The New Yorker’s profile on Mark Zuckerberg and Facebook was fascinating reading — if you missed the last few years on Facebook, it’s an excellent place to see it all in one spot.

But, for a variety reasons, there was one theme that stood out: Zuckerberg’s apparent obsession with Augustus.

Augustus (born Octavius) is among the most storied of Roman Emperors. He defeated Mark Antony and Cleopatra in the Battle of Actium in 31 BC, becoming princips, or first citizen. No doubt his military acumen was high — he expanded the Roman empire dramatically, adding to it Egypt, northern Spain…


2013 saw one of the world’s most publicized data breaches. A Target employee inadvertently clicked on a phishing email; soon after, the personal details of over a third of all American adults were released into the wild — to be used in ways that were certainly never intended when those adults gave the data to Target.

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Target got slammed for it. People stopped shopping there that Christmas. Their stock price tanked. Their CEO got fired.

As bad as this was, it is absolutely child’s play compared to the racket that Facebook was running at exactly the same time.

There’s a…


There are these two young fish swimming along, and they happen to meet an older fish swimming the other way, who nods at them and says, “Morning, boys, how’s the water?” And the two young fish swim on for a bit, and then eventually one of them looks over at the other and goes,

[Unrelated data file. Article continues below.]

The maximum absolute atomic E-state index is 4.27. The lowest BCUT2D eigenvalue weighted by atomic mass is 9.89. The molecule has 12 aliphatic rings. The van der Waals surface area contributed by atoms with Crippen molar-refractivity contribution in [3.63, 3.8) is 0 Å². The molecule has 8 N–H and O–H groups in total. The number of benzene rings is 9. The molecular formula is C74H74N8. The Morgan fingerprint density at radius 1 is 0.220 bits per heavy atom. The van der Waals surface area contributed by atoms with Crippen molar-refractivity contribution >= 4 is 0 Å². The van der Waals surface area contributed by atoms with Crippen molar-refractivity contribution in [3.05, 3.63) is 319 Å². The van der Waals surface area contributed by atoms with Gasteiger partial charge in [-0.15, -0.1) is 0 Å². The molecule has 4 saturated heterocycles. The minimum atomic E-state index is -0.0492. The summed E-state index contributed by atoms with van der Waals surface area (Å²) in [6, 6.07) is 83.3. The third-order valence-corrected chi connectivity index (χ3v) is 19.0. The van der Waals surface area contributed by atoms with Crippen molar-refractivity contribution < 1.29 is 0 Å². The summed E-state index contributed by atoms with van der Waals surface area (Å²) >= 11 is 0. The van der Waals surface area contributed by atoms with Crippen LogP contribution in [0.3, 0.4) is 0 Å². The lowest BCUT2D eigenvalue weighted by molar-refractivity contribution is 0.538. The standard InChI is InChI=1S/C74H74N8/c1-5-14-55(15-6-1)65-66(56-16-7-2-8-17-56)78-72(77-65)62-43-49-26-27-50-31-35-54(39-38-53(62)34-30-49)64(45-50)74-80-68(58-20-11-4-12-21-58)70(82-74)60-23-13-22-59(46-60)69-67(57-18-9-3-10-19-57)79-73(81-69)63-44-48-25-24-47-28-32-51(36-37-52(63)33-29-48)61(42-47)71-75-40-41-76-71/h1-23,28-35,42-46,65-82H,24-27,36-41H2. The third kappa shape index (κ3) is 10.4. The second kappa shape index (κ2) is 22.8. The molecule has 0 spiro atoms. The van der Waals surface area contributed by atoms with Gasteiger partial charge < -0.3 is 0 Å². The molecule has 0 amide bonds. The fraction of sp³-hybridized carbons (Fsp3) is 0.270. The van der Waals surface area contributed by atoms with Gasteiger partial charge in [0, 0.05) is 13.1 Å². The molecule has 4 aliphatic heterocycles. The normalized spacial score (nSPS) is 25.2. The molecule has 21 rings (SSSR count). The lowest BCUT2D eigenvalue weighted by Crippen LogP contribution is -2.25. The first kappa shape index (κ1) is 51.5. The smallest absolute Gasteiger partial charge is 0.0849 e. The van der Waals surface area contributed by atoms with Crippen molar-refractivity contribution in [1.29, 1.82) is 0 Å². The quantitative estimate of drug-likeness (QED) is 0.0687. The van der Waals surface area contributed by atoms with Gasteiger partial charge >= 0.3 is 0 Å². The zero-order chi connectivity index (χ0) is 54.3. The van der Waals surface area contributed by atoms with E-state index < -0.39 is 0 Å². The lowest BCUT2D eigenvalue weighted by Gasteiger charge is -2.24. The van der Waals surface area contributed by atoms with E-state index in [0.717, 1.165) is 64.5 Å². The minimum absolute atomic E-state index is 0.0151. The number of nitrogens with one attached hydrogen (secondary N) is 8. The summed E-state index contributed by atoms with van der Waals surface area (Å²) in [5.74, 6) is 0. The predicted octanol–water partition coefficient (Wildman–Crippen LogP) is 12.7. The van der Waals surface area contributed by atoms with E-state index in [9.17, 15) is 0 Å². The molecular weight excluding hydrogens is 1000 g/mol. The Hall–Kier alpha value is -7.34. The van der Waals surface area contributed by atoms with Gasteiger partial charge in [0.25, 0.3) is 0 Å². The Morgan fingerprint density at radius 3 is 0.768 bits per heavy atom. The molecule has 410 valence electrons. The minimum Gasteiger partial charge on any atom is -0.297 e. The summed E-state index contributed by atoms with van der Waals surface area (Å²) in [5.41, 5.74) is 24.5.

What the hell is water?

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This opening to David Foster Wallace’s famous commencement speech is coming to my mind more and more often these days. …


“It is often assumed that an economy of private enterprise has an automatic bias toward innovation, but this is not so. It has a bias only toward profit.” — Eric Hobsbawm

The first time I arrived in the United States as more than a tourist was in September 2008, to begin graduate school. It was a fateful time to land in the country: within weeks, the US financial system began to melt down.

In seeking to understand quite how this had happened, a term began to be used that I wasn’t very familiar with.

Moral hazard: In economics, moral hazard…


There’s something about Facebook that I’ve always found troubling. For regular listeners of Exponent, the podcast that Ben Thompson and I do together, this disquiet with Facebook has been a recurring theme — going back almost all the way to the start.

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That concern raised its head again last week in the light of Mark Zuckerberg’s recent post, Building Global Community. In it, Zuckerberg lays out his vision for the future of Facebook:

For the past decade, Facebook has focused on connecting friends and families. With that foundation, our next focus will be developing the social infrastructure for community —…

James Allworth

Co-host @exponentFM, Co-author @MeasureYourLife, Fellow @ClayChristensen's thinktank, writer @HarvardBiz